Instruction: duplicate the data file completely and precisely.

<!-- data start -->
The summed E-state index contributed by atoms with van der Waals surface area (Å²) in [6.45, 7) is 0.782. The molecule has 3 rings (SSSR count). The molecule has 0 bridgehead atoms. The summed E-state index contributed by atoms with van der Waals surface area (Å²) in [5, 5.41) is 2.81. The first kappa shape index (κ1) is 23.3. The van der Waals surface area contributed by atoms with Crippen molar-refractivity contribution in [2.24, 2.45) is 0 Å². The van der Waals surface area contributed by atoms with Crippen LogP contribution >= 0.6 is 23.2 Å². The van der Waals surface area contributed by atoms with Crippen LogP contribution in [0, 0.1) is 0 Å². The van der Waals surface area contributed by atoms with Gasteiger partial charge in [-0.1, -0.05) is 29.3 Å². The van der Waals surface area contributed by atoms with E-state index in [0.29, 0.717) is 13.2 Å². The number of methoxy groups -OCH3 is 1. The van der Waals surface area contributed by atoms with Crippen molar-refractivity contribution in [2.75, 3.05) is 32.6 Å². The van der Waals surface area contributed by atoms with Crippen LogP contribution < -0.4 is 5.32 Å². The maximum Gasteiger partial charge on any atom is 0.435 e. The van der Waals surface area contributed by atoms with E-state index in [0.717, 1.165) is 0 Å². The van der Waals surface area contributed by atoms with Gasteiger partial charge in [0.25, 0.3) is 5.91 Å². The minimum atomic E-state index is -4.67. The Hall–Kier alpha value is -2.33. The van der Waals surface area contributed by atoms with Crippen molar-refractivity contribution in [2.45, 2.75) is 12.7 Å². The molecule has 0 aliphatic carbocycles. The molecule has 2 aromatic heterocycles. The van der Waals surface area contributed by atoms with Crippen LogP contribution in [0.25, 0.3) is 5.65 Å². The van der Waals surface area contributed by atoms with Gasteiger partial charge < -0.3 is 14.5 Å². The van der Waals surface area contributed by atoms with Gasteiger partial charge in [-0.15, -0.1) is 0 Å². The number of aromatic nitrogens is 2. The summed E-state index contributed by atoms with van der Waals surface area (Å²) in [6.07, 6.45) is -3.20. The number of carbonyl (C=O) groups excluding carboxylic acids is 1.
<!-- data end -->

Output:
The summed E-state index contributed by atoms with van der Waals surface area (Å²) in [6.45, 7) is 0.782. The molecule has 3 rings (SSSR count). The molecule has 0 bridgehead atoms. The summed E-state index contributed by atoms with van der Waals surface area (Å²) in [5, 5.41) is 2.81. The first kappa shape index (κ1) is 23.3. The van der Waals surface area contributed by atoms with Crippen molar-refractivity contribution in [2.24, 2.45) is 0 Å². The van der Waals surface area contributed by atoms with Crippen LogP contribution >= 0.6 is 23.2 Å². The van der Waals surface area contributed by atoms with Crippen LogP contribution in [0, 0.1) is 0 Å². The van der Waals surface area contributed by atoms with Gasteiger partial charge in [-0.1, -0.05) is 29.3 Å². The van der Waals surface area contributed by atoms with E-state index in [0.29, 0.717) is 13.2 Å². The number of methoxy groups -OCH3 is 1. The van der Waals surface area contributed by atoms with Crippen molar-refractivity contribution in [2.75, 3.05) is 32.6 Å². The van der Waals surface area contributed by atoms with Crippen LogP contribution < -0.4 is 5.32 Å². The maximum Gasteiger partial charge on any atom is 0.435 e. The van der Waals surface area contributed by atoms with E-state index in [0.717, 1.165) is 0 Å². The van der Waals surface area contributed by atoms with Gasteiger partial charge in [0.25, 0.3) is 5.91 Å². The minimum atomic E-state index is -4.67. The Hall–Kier alpha value is -2.33. The van der Waals surface area contributed by atoms with Crippen molar-refractivity contribution in [2.45, 2.75) is 12.7 Å². The molecule has 0 aliphatic carbocycles. The molecule has 2 aromatic heterocycles. The van der Waals surface area contributed by atoms with Crippen LogP contribution in [0.25, 0.3) is 5.65 Å². The van der Waals surface area contributed by atoms with Gasteiger partial charge < -0.3 is 14.5 Å². The van der Waals surface area contributed by atoms with Gasteiger partial charge in [-0.15, -0.1) is 0 Å². The number of aromatic nitrogens is 2. The summed E-state index contributed by atoms with van der Waals surface area (Å²) in [6.07, 6.45) is -3.20. The number of carbonyl (C=O) groups excluding carboxylic acids is 1.